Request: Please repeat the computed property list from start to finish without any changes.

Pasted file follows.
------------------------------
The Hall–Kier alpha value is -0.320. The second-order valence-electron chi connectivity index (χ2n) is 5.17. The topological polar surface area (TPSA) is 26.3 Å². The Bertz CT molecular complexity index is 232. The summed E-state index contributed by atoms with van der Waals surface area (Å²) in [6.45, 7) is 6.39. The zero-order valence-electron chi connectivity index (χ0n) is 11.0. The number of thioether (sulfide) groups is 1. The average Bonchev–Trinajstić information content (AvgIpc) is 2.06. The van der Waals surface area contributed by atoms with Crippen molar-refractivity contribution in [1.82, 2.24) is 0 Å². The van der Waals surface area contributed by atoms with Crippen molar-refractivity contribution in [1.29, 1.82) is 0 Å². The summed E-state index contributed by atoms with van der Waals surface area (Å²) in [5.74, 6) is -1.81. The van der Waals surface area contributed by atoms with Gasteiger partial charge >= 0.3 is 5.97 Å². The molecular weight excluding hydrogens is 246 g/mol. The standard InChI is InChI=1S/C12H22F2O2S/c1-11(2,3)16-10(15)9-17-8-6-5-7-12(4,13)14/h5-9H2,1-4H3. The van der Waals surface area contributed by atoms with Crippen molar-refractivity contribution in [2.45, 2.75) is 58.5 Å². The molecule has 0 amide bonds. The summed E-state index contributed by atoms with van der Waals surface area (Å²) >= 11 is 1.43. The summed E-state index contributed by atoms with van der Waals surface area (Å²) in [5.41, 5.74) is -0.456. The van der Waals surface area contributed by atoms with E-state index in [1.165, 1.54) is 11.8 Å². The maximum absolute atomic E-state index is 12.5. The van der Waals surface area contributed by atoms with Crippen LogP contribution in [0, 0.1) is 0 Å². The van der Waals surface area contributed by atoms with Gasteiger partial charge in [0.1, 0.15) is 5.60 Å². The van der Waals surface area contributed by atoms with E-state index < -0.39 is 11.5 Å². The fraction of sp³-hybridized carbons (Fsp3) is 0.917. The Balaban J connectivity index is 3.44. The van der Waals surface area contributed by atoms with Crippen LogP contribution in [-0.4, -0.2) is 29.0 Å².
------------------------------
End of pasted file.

The Hall–Kier alpha value is -0.320. The second-order valence-electron chi connectivity index (χ2n) is 5.17. The topological polar surface area (TPSA) is 26.3 Å². The Bertz CT molecular complexity index is 232. The summed E-state index contributed by atoms with van der Waals surface area (Å²) in [6.45, 7) is 6.39. The zero-order valence-electron chi connectivity index (χ0n) is 11.0. The number of thioether (sulfide) groups is 1. The average Bonchev–Trinajstić information content (AvgIpc) is 2.06. The van der Waals surface area contributed by atoms with Crippen molar-refractivity contribution in [1.82, 2.24) is 0 Å². The van der Waals surface area contributed by atoms with Crippen molar-refractivity contribution in [1.29, 1.82) is 0 Å². The summed E-state index contributed by atoms with van der Waals surface area (Å²) in [5.74, 6) is -1.81. The van der Waals surface area contributed by atoms with Gasteiger partial charge >= 0.3 is 5.97 Å². The molecular weight excluding hydrogens is 246 g/mol. The standard InChI is InChI=1S/C12H22F2O2S/c1-11(2,3)16-10(15)9-17-8-6-5-7-12(4,13)14/h5-9H2,1-4H3. The van der Waals surface area contributed by atoms with Crippen molar-refractivity contribution in [2.45, 2.75) is 58.5 Å². The molecule has 0 amide bonds. The summed E-state index contributed by atoms with van der Waals surface area (Å²) >= 11 is 1.43. The summed E-state index contributed by atoms with van der Waals surface area (Å²) in [5.41, 5.74) is -0.456. The van der Waals surface area contributed by atoms with E-state index in [1.165, 1.54) is 11.8 Å². The maximum absolute atomic E-state index is 12.5. The van der Waals surface area contributed by atoms with Crippen LogP contribution in [0, 0.1) is 0 Å². The van der Waals surface area contributed by atoms with Gasteiger partial charge in [0.1, 0.15) is 5.60 Å². The van der Waals surface area contributed by atoms with E-state index < -0.39 is 11.5 Å². The fraction of sp³-hybridized carbons (Fsp3) is 0.917. The Balaban J connectivity index is 3.44. The van der Waals surface area contributed by atoms with Crippen LogP contribution in [-0.4, -0.2) is 29.0 Å².